University Park, Pa. --- Cholesterol, dietary fat, drugs and other chemical bio-regulators may get most of the media attention, but Penn State engineers have shown that mechanical forces, including shear stress, stretch and pressure, can play unsuspected but equivalent roles in some aspects of cardiovascular health and disease.
Dr. John Tarbell, distinguished professor of chemical engineering, and associates in Penn State's Biomolecular Transport Dynamics Laboratory, recently showed that there is a one-to-one correspondence between certain effects of shear stress, the frictional force exerted by blood flow, and a growth factor that stimulates the production of new blood vessels. The Penn State group compared the effects of shear stress with that of vascular endothelial growth factor (VEGF) in laboratory tests with both human and bovine blood vessel tissue. VEGF is multifunctional and, in addition to promoting the growth of new blood vessels, it affects the ability of the cells on the interior surface of blood vessels, the endothelium, to allow fluid to pass through to the cells beneath.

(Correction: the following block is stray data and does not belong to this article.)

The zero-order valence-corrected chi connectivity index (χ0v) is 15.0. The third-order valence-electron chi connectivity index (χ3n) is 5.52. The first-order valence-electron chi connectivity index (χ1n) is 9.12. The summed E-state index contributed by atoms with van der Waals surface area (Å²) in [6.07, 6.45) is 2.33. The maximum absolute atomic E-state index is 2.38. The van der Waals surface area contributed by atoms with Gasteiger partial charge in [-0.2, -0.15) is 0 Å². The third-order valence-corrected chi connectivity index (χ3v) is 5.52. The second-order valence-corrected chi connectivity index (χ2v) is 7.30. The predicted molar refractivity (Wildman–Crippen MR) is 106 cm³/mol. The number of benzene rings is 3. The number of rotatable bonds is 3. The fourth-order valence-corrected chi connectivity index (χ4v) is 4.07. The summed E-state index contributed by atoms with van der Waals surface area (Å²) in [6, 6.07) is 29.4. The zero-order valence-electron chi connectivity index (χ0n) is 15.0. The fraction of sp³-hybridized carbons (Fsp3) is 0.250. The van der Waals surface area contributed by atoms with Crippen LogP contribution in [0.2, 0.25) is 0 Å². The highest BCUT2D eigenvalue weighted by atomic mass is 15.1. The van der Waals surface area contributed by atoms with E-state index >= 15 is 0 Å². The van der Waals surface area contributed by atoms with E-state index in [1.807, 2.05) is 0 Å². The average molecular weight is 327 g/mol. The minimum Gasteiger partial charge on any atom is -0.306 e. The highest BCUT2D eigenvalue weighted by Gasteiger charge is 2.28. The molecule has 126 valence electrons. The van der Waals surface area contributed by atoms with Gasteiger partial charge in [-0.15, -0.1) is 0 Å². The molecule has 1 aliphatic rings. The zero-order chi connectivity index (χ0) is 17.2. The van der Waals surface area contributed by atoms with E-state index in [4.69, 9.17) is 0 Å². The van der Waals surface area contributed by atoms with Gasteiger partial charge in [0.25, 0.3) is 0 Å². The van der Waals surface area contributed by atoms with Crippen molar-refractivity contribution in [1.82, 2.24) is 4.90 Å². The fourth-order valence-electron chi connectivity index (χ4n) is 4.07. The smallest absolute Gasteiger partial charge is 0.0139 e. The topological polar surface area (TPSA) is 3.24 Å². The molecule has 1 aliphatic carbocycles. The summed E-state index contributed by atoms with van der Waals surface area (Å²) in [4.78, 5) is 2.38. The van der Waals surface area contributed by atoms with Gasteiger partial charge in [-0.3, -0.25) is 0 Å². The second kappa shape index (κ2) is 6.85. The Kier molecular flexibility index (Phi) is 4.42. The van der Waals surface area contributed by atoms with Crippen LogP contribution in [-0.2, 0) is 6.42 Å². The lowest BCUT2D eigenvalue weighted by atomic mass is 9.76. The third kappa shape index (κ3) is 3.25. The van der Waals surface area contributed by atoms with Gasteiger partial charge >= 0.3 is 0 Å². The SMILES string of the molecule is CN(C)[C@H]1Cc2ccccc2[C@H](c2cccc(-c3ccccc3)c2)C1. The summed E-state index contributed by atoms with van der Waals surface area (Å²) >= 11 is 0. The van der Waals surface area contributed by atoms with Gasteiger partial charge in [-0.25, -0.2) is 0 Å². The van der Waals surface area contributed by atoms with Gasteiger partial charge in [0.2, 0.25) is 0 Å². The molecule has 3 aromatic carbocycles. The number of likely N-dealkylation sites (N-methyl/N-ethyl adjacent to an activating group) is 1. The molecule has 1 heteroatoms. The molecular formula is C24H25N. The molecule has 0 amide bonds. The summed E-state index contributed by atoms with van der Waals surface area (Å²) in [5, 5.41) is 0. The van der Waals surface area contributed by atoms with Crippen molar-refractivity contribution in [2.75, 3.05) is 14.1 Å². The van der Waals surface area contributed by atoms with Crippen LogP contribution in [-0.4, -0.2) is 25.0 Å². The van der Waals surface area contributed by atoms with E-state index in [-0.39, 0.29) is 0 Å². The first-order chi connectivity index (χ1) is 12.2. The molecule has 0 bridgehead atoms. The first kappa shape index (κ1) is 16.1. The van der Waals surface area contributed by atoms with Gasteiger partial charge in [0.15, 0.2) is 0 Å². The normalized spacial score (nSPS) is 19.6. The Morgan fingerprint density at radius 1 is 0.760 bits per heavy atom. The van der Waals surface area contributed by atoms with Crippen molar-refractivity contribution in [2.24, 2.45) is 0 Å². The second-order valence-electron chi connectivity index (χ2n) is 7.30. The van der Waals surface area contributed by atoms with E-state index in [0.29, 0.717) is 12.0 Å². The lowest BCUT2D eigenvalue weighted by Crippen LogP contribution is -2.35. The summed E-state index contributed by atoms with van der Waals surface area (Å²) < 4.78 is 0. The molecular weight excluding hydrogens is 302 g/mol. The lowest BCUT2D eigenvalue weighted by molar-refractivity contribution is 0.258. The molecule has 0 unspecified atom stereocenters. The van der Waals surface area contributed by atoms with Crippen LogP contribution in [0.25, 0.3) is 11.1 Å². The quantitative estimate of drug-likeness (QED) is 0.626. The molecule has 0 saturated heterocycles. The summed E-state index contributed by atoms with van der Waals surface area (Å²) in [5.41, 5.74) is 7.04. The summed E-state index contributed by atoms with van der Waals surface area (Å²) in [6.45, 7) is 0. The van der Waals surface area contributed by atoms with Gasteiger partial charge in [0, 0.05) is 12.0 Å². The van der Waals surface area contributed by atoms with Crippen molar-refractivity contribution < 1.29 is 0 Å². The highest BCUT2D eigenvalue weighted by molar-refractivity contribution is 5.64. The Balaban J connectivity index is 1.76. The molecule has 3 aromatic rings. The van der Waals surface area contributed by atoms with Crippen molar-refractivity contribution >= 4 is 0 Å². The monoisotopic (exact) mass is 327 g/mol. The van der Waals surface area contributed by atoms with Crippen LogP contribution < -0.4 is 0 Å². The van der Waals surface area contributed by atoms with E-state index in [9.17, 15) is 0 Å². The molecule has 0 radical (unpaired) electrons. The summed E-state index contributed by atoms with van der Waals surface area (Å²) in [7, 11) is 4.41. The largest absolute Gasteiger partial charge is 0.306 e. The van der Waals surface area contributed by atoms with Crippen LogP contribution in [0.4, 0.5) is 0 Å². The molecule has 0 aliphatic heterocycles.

The researchers showed that shear stress and VEGF not only cause similar changes in endothelium transport properties but also do so by the same chemical signaling pathways. Each of the tissue types the group investigated produces nitric oxide in response to shear stress, and nitric oxide is believed to be a key intermediate in the cell signaling cascade for both shear stress and VEGF, according to their recent paper.
Tarbell, who directs Penn State's Biomolecular Transport Dynamics Option for graduate study in the Life Sciences Consortium, notes that his group also investigates the effects of fluid flow as it passes across blood vessel walls. This transmural flow is six orders of magnitude or a million times slower than blood flow and amounts to a "seepage" through the wall's tissue matrix.